Every five years, the Dietary Guidelines Advisory Committee (DGAC) — a commission of 20 “nationally recognized experts” in nutrition and dietary health — releases a report outlining the federal government’s dietary guidelines. These guidelines are intended to provide an empirical dietary recommendation for American’s based on the best available science. Unfortunately, the recently released 2020-2025 Dietary Guidelines for Americans have come under fire from a multitude of medical experts for flawed methodology and incomprehensive review of the existing literature.
The most apparent example of the flaws in this year’s dietary guidelines is the seemingly arbitrary change in the committee’s recommendation for alcohol consumption. Whereas for decades federal guidelines recommended that men limit their alcohol consumption to two drinks per day, the new guidelines recommend that both men and women consume no more than one drink per day. In justifying their decision, DGAC provided little in the way of scientific evidence.
The methodology behind DGAC’s decision was so horrendous, that a group of five professors at Harvard Medical School jointly submitted a scathing comment to the Food and Nutrition Service (FNS) that oversees DGAC. As their comment pointed out, the supposedly “systematic review” of literature only covered the last 10 years of academic writing, when “well-designed studies of alcohol and mortality can require 20 to 40 years.” They go on to heavily critique other technical inconsistencies and inadequacies in the commission’s methodology underpinning the decision to reduce their recommendation for alcohol.
In addition to excluding the wealth of scientific evidence around alcohol and public health developed over the last 50 years “DGAC includes arbitrarily selected “additional topics” that were not subjected to a published systematic review protocol.” In yet another instance of regulators allowing their feelings about an issue to guide public policy rather than empirical evidence, DGAC clearly cherry picked from the academic literature to fit their proposition.
Interestingly, although DGAC decided that two glasses of wine is a public health hazard, they “failed to demonstrate that, in the last 5 years, sufficient new data emerged to change all previous guidance.” In fact, hidden deep within the methodology section, the Committee admits that they reviewed “only 1 study [examining] differences among men comparing 1 vs 2 drinks.” As anyone in the field will tell you, a single irreproducible result does not amount to “strong evidence,” worthy of changing federal policy.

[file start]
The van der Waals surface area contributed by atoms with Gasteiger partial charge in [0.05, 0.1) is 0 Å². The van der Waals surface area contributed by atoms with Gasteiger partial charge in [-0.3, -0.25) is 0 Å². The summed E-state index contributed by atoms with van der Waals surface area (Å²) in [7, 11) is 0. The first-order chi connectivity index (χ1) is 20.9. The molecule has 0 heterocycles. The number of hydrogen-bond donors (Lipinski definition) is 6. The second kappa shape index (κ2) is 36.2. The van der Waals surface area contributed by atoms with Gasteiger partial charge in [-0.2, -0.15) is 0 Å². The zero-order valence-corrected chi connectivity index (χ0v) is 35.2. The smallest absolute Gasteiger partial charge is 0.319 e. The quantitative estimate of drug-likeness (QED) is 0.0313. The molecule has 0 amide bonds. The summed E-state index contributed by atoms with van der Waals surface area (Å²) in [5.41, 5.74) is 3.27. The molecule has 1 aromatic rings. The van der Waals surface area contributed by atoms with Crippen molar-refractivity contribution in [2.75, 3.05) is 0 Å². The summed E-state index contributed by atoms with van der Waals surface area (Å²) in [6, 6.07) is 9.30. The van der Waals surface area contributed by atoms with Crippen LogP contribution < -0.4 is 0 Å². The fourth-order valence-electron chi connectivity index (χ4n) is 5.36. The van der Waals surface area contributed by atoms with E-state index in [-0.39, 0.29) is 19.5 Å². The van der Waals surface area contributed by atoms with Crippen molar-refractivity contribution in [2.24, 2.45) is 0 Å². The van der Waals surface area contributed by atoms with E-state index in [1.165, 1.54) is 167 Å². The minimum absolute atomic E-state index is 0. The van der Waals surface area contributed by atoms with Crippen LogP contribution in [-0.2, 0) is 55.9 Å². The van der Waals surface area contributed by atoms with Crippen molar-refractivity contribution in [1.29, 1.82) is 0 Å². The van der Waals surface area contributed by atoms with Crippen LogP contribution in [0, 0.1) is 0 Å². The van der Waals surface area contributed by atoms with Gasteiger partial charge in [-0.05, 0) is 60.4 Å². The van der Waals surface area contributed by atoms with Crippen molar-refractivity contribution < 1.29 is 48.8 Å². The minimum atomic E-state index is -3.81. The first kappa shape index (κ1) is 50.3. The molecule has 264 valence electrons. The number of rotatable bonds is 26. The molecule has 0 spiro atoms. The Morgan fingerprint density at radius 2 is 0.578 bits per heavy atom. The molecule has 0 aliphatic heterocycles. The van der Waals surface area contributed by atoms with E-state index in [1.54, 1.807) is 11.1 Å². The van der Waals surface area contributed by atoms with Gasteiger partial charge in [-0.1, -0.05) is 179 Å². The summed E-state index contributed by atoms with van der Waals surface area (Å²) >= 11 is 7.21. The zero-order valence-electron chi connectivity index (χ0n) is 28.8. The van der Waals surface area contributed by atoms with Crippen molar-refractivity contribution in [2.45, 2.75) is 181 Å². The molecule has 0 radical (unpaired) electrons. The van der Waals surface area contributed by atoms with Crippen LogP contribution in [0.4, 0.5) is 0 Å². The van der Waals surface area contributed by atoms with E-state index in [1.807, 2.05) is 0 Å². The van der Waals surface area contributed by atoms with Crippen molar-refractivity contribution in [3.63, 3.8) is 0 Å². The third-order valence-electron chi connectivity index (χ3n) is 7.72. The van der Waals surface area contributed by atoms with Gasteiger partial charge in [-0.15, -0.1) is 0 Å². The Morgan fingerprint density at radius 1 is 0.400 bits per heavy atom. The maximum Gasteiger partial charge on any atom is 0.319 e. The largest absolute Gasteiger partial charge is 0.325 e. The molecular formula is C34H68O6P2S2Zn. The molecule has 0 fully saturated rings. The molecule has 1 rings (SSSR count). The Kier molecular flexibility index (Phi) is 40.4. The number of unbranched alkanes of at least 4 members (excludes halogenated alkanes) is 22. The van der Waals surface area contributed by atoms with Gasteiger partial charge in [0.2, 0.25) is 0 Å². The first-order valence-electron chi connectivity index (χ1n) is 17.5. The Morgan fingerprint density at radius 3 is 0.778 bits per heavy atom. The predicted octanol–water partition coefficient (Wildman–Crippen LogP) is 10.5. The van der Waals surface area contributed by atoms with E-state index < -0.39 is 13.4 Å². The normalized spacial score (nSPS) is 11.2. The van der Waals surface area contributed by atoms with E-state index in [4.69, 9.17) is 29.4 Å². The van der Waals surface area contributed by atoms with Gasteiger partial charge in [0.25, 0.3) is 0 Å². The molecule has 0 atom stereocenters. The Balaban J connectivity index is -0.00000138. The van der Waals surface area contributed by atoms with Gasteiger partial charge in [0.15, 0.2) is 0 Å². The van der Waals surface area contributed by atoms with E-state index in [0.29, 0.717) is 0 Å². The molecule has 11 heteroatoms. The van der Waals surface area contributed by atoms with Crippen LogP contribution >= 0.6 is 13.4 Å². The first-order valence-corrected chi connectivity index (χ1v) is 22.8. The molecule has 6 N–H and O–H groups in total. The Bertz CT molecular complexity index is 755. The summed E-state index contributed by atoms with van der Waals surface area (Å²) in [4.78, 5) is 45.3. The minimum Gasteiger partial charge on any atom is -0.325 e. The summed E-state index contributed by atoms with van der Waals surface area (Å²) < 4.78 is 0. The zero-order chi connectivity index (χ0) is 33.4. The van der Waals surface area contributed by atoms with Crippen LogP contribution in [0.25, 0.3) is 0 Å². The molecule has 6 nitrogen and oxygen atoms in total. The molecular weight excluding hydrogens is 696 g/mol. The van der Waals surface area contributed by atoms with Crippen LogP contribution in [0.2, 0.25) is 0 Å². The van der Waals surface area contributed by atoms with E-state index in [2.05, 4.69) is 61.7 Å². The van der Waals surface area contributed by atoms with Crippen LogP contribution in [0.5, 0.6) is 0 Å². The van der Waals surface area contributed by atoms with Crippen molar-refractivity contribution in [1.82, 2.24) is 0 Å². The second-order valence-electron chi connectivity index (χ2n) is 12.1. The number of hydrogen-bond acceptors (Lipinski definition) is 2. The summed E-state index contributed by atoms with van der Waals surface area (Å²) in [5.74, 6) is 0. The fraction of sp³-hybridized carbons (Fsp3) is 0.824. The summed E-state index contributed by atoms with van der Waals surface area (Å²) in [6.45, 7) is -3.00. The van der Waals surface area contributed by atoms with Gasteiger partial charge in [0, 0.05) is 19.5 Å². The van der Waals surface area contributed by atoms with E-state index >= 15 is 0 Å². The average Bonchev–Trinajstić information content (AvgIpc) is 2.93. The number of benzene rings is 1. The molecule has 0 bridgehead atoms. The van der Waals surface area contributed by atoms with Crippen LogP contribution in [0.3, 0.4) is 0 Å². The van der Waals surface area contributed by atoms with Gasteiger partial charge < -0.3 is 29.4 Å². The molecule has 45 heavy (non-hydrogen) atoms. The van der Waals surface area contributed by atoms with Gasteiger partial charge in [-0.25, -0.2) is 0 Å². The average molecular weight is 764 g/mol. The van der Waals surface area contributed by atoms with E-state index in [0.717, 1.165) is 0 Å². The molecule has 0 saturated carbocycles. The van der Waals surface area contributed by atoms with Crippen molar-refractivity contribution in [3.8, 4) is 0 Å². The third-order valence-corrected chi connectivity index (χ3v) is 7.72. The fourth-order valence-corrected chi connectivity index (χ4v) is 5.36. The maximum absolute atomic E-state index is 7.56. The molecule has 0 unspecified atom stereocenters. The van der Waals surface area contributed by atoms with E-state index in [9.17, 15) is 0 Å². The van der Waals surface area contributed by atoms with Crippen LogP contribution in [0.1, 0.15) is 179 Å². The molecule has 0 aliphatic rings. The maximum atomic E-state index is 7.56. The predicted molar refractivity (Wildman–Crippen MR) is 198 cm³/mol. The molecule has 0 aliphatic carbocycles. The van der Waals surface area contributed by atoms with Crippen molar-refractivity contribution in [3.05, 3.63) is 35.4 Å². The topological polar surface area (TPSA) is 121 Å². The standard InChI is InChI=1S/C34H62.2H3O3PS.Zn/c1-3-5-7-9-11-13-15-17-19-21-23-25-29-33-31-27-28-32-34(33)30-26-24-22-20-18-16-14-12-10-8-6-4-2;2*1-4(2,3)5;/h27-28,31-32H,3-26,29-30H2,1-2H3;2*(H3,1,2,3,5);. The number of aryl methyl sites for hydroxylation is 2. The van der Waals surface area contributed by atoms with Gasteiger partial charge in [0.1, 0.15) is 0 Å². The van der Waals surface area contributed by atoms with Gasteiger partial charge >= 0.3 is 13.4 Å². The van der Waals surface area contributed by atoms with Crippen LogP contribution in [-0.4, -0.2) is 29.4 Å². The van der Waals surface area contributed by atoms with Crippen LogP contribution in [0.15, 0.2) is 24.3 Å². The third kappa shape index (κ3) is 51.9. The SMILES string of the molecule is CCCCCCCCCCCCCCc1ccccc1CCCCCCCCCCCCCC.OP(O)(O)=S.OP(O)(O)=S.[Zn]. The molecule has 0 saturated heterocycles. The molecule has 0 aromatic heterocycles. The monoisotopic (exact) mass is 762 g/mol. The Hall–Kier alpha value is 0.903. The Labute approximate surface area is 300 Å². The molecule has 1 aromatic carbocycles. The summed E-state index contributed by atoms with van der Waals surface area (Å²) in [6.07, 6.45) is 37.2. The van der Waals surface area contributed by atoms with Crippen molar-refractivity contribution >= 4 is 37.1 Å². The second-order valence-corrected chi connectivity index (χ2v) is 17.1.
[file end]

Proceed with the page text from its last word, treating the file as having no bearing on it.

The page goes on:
DGAC’s decision to decrease their recommendation for alcohol has not only drawn the ire of the medical and public health communities; they have also caught the eye of Capitol Hill. In a letter to Secretaries Sonny Perdue and Alex Azar, a group of 28 House Members — including Reps. Andy Harris (R-Md.), Andy Barr (R-Ky.), Scott Perry (R-Pa.), Tom Reed (R-N.Y.), and Mike Gallagher (R-Wis.) — demanded that DGAC provide more thorough information on how they reached their decision. “The recommendation runs directly contrary to the DGAC’s charter requiring that recommendations are based on the ‘preponderance’ of current science,” the letter reads. “We request that your Agencies swiftly review the process and inform us of the evidence base used by the Committee to justify this departure from long-standing U.S. guidelines regarding moderate alcohol consumption.”
Certainly, the Committee’s work to help Americans live healthier lives is praiseworthy. However, when DGAC ignores mountains of existing evidence that conflicts with their opinion in order to push a biased agenda in one area such as alcohol, it endangers the legitimacy of their efforts. Thankfully, it is within the Trump Administration’s power to stick with the existing guidelines and ignore the DGAC’s proposal given the lack of rigor and science behind their recommendations. Hopefully, pressure from medical experts, politicians, and everyday Americans will spur action to correct these errors. That would be the best outcome for both sound science and common sense.